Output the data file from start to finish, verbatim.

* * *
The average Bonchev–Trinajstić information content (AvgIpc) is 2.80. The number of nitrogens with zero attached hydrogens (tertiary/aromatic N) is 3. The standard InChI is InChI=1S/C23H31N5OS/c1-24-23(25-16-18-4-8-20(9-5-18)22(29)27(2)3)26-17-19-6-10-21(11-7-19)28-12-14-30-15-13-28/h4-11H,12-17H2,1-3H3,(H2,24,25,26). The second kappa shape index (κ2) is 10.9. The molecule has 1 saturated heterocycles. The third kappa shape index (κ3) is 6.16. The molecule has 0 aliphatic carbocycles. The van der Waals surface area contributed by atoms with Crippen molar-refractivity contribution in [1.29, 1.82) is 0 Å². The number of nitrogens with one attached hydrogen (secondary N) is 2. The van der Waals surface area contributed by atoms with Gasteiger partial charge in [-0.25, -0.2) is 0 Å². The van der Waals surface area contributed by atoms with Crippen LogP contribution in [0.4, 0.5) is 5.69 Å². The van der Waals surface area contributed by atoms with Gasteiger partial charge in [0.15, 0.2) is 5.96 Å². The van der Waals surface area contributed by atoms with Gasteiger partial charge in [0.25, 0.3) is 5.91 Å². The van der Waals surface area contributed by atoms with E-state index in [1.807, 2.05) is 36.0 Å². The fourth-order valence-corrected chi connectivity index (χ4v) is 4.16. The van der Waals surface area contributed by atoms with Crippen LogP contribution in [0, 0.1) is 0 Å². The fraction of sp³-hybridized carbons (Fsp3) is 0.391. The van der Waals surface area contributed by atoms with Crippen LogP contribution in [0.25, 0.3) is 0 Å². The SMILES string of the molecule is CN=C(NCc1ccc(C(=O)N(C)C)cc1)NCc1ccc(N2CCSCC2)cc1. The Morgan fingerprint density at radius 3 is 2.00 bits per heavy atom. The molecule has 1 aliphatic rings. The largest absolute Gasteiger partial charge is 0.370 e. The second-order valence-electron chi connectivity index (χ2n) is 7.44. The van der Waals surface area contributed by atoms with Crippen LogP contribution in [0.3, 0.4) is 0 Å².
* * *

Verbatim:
The average Bonchev–Trinajstić information content (AvgIpc) is 2.80. The number of nitrogens with zero attached hydrogens (tertiary/aromatic N) is 3. The standard InChI is InChI=1S/C23H31N5OS/c1-24-23(25-16-18-4-8-20(9-5-18)22(29)27(2)3)26-17-19-6-10-21(11-7-19)28-12-14-30-15-13-28/h4-11H,12-17H2,1-3H3,(H2,24,25,26). The second kappa shape index (κ2) is 10.9. The molecule has 1 saturated heterocycles. The third kappa shape index (κ3) is 6.16. The molecule has 0 aliphatic carbocycles. The van der Waals surface area contributed by atoms with Crippen molar-refractivity contribution in [1.29, 1.82) is 0 Å². The number of nitrogens with one attached hydrogen (secondary N) is 2. The van der Waals surface area contributed by atoms with Gasteiger partial charge in [-0.25, -0.2) is 0 Å². The van der Waals surface area contributed by atoms with Crippen LogP contribution in [0.4, 0.5) is 5.69 Å². The van der Waals surface area contributed by atoms with Gasteiger partial charge in [0.15, 0.2) is 5.96 Å². The van der Waals surface area contributed by atoms with Gasteiger partial charge in [0.25, 0.3) is 5.91 Å². The van der Waals surface area contributed by atoms with E-state index in [1.807, 2.05) is 36.0 Å². The fourth-order valence-corrected chi connectivity index (χ4v) is 4.16. The van der Waals surface area contributed by atoms with Crippen LogP contribution in [0, 0.1) is 0 Å². The fraction of sp³-hybridized carbons (Fsp3) is 0.391. The van der Waals surface area contributed by atoms with Crippen LogP contribution in [0.25, 0.3) is 0 Å². The SMILES string of the molecule is CN=C(NCc1ccc(C(=O)N(C)C)cc1)NCc1ccc(N2CCSCC2)cc1. The Morgan fingerprint density at radius 3 is 2.00 bits per heavy atom. The molecule has 1 aliphatic rings. The largest absolute Gasteiger partial charge is 0.370 e. The second-order valence-electron chi connectivity index (χ2n) is 7.44. The van der Waals surface area contributed by atoms with Crippen LogP contribution in [0.3, 0.4) is 0 Å².